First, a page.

Edwards touches nerve in middle America

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The Independent US

Everybody knows he has the looks, the energy and the charm. But John Edwards, it is clear, also has the aim of a marksman.

In what was perhaps his most important political speech yet, the Democratic vice presidential candidate delivered a convention address that, with its tone and content, was targeted precisely at those people who can help deliver this election.

By Mr Edwards' own high standards - and the attendant media hype - his speech on Wednesday night was a little flat and lacked some of the passion for which he is known and for which John Kerry selected him to be his running mate.

But in terms of the issues on which he touched and the visceral appeal he made to working Americans, Mr Edwards' speech was nothing less than textbook. From the long, roaring ovation he received from the delegates it was clear he had touched a nerve.

Continuing the "Two Americas" theme which proved popular during the primaries, Mr Edwards said: "I stand here tonight ready to work with you and John to make America stronger. And we have much work to do, because the truth is, we still live in a country where there are two different Americas.

"Millions of Americans have no health coverage at all. It doesn't have to be that way. We have a plan ... We shouldn't have two public school systems in this country: one for the most affluent communities, and one for everybody else ... It doesn't have to be that way ... John Kerry and I believe there should not be two different economies in America: one for people who are set for life, they know their kids and their grand-kids are going to be just fine; and then one for most Americans, people who live pay-cheque to pay-cheque. You don't need me to explain this to you do you?"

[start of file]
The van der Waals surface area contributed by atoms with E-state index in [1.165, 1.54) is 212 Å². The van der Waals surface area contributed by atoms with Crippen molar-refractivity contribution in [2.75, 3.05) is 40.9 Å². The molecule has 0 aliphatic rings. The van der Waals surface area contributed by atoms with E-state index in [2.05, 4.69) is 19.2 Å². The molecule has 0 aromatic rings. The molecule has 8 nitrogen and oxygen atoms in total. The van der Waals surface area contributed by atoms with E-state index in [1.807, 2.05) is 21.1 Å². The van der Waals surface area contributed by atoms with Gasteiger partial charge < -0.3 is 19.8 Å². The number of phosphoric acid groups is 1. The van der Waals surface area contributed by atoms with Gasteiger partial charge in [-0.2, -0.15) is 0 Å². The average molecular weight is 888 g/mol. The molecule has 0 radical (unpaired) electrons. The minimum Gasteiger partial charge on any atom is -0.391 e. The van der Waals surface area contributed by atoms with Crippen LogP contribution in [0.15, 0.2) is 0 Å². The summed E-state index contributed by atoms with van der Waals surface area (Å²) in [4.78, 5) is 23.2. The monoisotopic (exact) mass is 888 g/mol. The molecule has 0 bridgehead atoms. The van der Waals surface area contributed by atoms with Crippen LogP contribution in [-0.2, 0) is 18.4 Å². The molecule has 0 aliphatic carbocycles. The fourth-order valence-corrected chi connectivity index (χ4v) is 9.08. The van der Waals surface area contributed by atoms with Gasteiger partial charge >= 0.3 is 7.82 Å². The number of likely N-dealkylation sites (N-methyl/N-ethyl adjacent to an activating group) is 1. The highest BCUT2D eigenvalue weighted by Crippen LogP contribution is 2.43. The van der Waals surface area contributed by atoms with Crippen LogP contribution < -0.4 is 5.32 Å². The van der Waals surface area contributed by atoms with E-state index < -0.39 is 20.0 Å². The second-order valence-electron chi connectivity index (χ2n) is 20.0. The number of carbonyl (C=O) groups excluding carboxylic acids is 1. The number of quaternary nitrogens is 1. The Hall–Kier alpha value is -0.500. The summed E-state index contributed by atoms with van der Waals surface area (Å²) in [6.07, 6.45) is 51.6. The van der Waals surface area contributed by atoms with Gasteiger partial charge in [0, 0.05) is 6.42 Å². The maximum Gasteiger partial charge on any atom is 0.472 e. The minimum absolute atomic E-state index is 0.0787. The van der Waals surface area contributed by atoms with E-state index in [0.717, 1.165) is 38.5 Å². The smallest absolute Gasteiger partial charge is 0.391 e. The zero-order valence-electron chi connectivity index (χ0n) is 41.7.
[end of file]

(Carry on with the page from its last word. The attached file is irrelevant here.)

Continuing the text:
While Mr Edwards may have been speaking at the convention, his televised prime-time address with its theme of "hope is on the way" was aimed very much at middle America and those swing-voters who the Democrats must persuade. Healthcare, jobs, education, equal opportunities and proper treatment for military veterans were amongst the populist issues he mentioned repeatedly in his 25-minute speech.

Mr Edwards was also quick to stress Mr Kerry's leadership qualities and his military record. It is clearly the Democrats' plan that, by the end of this campaign, there will no one in America who is not aware that Mr Kerry served in Vietnam. "When John Kerry graduated college, he volunteered for military service, volunteered to go to Vietnam, volunteered to captain a Swift Boat, one of the most dangerous duties in Vietnam that you could have," he said. "If you have any question about what he's made of, just spend three minutes with the men who served with him then and who stand with him now. They saw up close what he's made of."

Mr Edwards was introduced by his wife, Elizabeth, who said: "I married him because he was the single most optimistic person that I have ever known. He knew there was a brighter day ahead even as he swept the floors of the cotton mill as a high school student."

Reports suggest that Mr Edwards, the Senator for North Carolina, was chosen not so much for his appeal in the south but in the crucial mid-west states, where focus groups had suggested his plain-speaking, populist approach was most appealing. On Wednesday, as Mr Edwards stood swinging his young son in his arms and with his wife, daughter and elder daughter at his side, it was clear just where he had been speaking.